I am keeping a WC male and female of this species, each in its own 15x15x30
enclosure. Both enclosures are “bioactive” and densely planted with tradescantia, horsehead philodendron, monstera adansonii, and begonia thelmae. The philodendron in particular provides a great vining, climbing, drinking, and eating platform.
I keep them in my basement in the Mid Atlantic area. My basement temps
average around 70 degrees in summer and 60ish in winter. I do not supply a basking light, as the lighting from a dual t5 fixture keeps “basking” temps in the mid 70s. Ambient temps in the remainder of the enclosure are low 70s. Overnight temps are low to mid 60s in summer, 60 or lower in winter. Humidity in my basement is naturally around 40-50%. With daily misting (morning and evening), humidity ranges between 50-90% , with 50% being the lows in the daylight hours following misting. An overnight fogger is typically used, as well, which not only helps with nighttime temp drops, but raises humidity to near 100%.
I supplement with calcium every feeding on appx half of the feeders, and alternate d3 and mv every 3 -4 weeks on a few feeders. They are fed a variety of insects - newly hatched mantids, extra small/small silkworms, small bsfl, black soldier flies (bbf might be too large, havent tried), micro superworms, small meadow katydids, xsmall dubia, 2-3 week crickets, phasmids, and xsmall hornworms. Fruit flies are too small to be worthwhile for adults, but they do seem to enjoy the occasional buffalo beetle. Have not tried bean beetles, yet. Feeders are typically .5” or smaller, depending on girth. Phasmids are usually rather slim and soft, so up to 1” is still manageable for thin species. Newly hatched mantids are a great feeder, and I hatch them directly in the enclosures. The mantids are usually devoured within 2-3 days. Number of feeders offered varies from 4-8 depending on feeder type and their appetite. They are fed 3x a week. Interestingly, they seem to use their mits on occasion to grasp the insect they are eating, while eating it.
They stress and show signs of overheating (gaping, turning white-ish) at 80 degrees of higher.
Typically, the male is a rusty brown color with a bright green spot on its side, and a green tint on his front legs. When frightened, he will turn very light colored (almost white), with a faint black contrast between his scales, and a dark green spot in the center of his sides.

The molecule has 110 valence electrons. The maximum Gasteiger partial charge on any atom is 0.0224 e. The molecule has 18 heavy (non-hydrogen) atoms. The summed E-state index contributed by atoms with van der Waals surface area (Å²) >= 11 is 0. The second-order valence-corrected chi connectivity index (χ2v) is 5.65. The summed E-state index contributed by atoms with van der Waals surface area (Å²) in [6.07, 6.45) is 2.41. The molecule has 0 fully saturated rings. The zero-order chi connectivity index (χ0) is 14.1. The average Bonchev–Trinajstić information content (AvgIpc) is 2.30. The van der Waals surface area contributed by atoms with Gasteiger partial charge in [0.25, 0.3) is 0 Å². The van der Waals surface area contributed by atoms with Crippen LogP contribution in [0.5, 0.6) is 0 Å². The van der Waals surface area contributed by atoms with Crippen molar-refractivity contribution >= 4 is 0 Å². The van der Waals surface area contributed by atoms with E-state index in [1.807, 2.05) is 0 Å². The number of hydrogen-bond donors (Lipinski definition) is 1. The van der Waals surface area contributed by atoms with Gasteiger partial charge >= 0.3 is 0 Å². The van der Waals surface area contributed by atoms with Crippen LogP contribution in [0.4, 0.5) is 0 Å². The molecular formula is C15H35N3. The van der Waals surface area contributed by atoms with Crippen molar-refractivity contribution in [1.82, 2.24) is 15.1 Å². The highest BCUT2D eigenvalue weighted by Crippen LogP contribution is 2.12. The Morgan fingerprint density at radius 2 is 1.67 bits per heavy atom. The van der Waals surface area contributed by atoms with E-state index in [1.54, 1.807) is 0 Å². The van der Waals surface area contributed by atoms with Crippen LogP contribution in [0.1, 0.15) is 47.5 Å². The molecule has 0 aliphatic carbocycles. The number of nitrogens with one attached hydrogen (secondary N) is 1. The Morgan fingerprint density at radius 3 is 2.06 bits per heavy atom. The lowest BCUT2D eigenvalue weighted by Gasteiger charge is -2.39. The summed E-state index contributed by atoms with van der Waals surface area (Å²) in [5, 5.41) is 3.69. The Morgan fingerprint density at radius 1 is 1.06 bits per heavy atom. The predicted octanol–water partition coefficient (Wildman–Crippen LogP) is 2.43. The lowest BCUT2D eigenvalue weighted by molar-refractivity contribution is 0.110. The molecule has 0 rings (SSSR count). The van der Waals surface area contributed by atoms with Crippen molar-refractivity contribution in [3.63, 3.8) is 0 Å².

The female is typically bright green with red on the top of her head. On occasion she will display white spots along her body, and occasionally will have small lavender colored spots along the edge of her red head. She’s quite small, so it is difficult to spot the purple without a camera. I have not noticed a trend in her colors when gravid, frightened, angry, etc.
My female Lucy was gravid when I acquired her. She was quite small, and I was unsure if she was gravid. Her coloration and activity level were not much different then her regular activity. She laid 9 fertile eggs, which are currently incubating (as of 9/2020). Eggs were laid on 5/18/20 and are expected to hatch around 12/18/20.
Update: The first egg cracked open on 12/6 - just shy of the 7 month mark. I did not notice any "sweating" or warning signs in advance. The first baby's tail was exposed first, no its head. Still waiting on it to emerge, which it is hopefully able to do successfully on its own. The other eggs have not yet hatched as of 12/7.
Update 12/8: Its been 2 days since the first egg cracked up, and the chameleon is still alive, but still "tail out." Half of the eggs have shrunk in size over night. They lost half their size in about 18 hours, telling me that babies will be on the way soon.
Here you'll notice the eggs at the bottom left, which have shrunk in size and are about half the size of the others. I did not notice the "sweating" on the eggs, but that is what is happening here. The change in size happened overnight.
Here you can see the size of the first egg that cracked open, compared to the others, with the tail still hanging out.